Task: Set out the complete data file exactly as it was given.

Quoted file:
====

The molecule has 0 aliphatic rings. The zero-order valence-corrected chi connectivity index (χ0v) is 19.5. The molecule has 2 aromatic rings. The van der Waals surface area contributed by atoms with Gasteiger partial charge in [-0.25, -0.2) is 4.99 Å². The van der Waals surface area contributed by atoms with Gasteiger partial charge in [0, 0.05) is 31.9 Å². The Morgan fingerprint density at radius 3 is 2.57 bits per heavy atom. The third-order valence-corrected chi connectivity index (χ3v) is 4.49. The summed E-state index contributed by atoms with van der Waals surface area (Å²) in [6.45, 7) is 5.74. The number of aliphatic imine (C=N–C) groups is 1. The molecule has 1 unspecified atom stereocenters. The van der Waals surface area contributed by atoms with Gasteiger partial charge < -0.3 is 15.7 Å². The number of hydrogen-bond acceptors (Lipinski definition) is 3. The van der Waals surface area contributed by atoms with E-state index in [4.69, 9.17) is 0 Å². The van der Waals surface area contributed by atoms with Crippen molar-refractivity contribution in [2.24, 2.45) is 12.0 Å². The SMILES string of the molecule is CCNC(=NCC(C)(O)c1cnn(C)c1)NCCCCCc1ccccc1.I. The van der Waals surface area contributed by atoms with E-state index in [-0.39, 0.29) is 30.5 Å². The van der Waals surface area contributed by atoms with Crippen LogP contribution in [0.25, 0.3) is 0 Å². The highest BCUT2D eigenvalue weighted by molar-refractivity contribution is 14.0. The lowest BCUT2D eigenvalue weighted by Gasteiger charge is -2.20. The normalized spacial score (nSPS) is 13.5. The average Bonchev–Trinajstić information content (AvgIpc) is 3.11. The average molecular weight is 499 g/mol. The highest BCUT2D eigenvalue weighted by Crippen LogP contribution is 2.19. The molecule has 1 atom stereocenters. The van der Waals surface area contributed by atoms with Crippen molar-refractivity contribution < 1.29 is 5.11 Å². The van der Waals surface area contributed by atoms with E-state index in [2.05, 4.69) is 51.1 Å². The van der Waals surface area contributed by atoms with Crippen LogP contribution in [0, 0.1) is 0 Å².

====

The molecule has 0 aliphatic rings. The zero-order valence-corrected chi connectivity index (χ0v) is 19.5. The molecule has 2 aromatic rings. The van der Waals surface area contributed by atoms with Gasteiger partial charge in [-0.25, -0.2) is 4.99 Å². The van der Waals surface area contributed by atoms with Gasteiger partial charge in [0, 0.05) is 31.9 Å². The Morgan fingerprint density at radius 3 is 2.57 bits per heavy atom. The third-order valence-corrected chi connectivity index (χ3v) is 4.49. The summed E-state index contributed by atoms with van der Waals surface area (Å²) in [6.45, 7) is 5.74. The number of aliphatic imine (C=N–C) groups is 1. The molecule has 1 unspecified atom stereocenters. The van der Waals surface area contributed by atoms with Gasteiger partial charge < -0.3 is 15.7 Å². The number of hydrogen-bond acceptors (Lipinski definition) is 3. The van der Waals surface area contributed by atoms with E-state index in [4.69, 9.17) is 0 Å². The van der Waals surface area contributed by atoms with Crippen molar-refractivity contribution in [2.24, 2.45) is 12.0 Å². The SMILES string of the molecule is CCNC(=NCC(C)(O)c1cnn(C)c1)NCCCCCc1ccccc1.I. The van der Waals surface area contributed by atoms with E-state index in [-0.39, 0.29) is 30.5 Å². The van der Waals surface area contributed by atoms with Crippen LogP contribution in [0.25, 0.3) is 0 Å². The highest BCUT2D eigenvalue weighted by molar-refractivity contribution is 14.0. The lowest BCUT2D eigenvalue weighted by Gasteiger charge is -2.20. The normalized spacial score (nSPS) is 13.5. The average Bonchev–Trinajstić information content (AvgIpc) is 3.11. The average molecular weight is 499 g/mol. The highest BCUT2D eigenvalue weighted by Crippen LogP contribution is 2.19. The molecule has 1 atom stereocenters. The van der Waals surface area contributed by atoms with Crippen molar-refractivity contribution < 1.29 is 5.11 Å². The van der Waals surface area contributed by atoms with E-state index in [2.05, 4.69) is 51.1 Å². The van der Waals surface area contributed by atoms with Crippen LogP contribution in [0, 0.1) is 0 Å².